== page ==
MedWatch- CCMH is a tobacco-free campus from Medwatch 7 KSWO on Vimeo.

LAWTON, OK (KSWO)- Smoking is the leading cause of preventable death according to the CDC. It leads to disease and disability, and harms nearly every organ of the body which is why Comanche County Memorial Hospital is a tobacco free campus.

You might see signs like these posted all around the hospital… No smoking…
That’s because CCMH is a tobacco free campus.

“It’s really important that as a healthcare facility, that we put people‚Äôs health first.”

Sandy Foster is the Healthy Living Program director. She says they are tobacco free not only to encourage people to quit smoking, but to protect those who are exposed to secondhand smoke.

“If you are known to have any kind of heart disease, when you are exposed to secondhand smoke, that risk of having a myocardial infarction, or a heart attack are increased….secondhand smoke is what is admitted or the ashes or the smoke that comes off of whatever is being used.”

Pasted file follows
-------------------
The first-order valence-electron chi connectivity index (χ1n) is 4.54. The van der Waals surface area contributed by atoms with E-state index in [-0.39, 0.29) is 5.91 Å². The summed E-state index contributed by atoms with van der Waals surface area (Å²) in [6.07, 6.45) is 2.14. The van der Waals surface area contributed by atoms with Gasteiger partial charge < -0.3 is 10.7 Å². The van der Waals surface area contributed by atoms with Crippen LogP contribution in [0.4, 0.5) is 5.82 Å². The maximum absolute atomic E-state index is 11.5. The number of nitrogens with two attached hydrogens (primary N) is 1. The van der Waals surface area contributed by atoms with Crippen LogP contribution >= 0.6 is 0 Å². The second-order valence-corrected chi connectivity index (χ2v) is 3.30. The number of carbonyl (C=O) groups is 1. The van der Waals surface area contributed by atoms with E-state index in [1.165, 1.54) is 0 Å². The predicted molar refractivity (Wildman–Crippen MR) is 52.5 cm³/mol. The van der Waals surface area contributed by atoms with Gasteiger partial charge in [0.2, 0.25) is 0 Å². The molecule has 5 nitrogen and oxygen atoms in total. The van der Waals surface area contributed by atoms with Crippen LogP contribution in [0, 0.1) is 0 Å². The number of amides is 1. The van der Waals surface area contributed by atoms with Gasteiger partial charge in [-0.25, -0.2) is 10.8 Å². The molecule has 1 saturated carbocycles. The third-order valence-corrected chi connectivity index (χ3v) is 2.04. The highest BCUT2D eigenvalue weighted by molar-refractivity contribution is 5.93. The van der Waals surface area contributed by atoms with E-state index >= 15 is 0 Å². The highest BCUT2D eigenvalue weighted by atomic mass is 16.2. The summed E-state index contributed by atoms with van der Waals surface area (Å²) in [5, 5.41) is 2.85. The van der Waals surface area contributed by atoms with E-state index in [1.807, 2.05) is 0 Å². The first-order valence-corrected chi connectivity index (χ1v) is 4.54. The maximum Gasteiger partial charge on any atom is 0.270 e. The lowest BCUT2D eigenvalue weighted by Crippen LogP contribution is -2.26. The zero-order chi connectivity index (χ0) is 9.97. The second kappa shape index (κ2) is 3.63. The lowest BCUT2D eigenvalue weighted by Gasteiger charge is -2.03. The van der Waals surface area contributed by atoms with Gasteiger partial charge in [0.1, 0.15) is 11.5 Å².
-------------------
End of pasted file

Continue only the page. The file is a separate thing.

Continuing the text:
Foster says there is also something called third hand smoke which are the particles released when you exhale. She says those particles are poisonous and can be cancer causing. It attaches to walls, carpets, and even your children’s toys.

“If you do have kids you know that they are always on the ground. They are crawling on the ground. They’re picking all of that up. And it’s a poison… Nicotine actually is a poison, it’s a pesticide. And so you certainly don’t want your kids being exposed to that.”

In Oklahoma, 26 percent of adults smoke, according to the CDC. Foster says to get that number down, we have to educate our youth. CCMH’s Healthy Living program works with kids to teach them to stay tobacco free. They helped clean up Elmer Thomas Park, filling up a whole jar with used cigarettes they picked up.

“It’s really important to make sure that they never start. They need to learn how the tobacco industry targets them. How they market to them. They go after them.”

Foster says it’s important that everyone feels like they can ask someone not to smoke, especially in places like the hospital where it is not allowed.

If you or someone you know needs help kicking the habit you can call the Oklahoma Tobacco Helpline at 1-800-quit-now or visit Foster says Oklahoma’s Helpline is the only one to provide a free two-week supply of patches, gum or lozenges.

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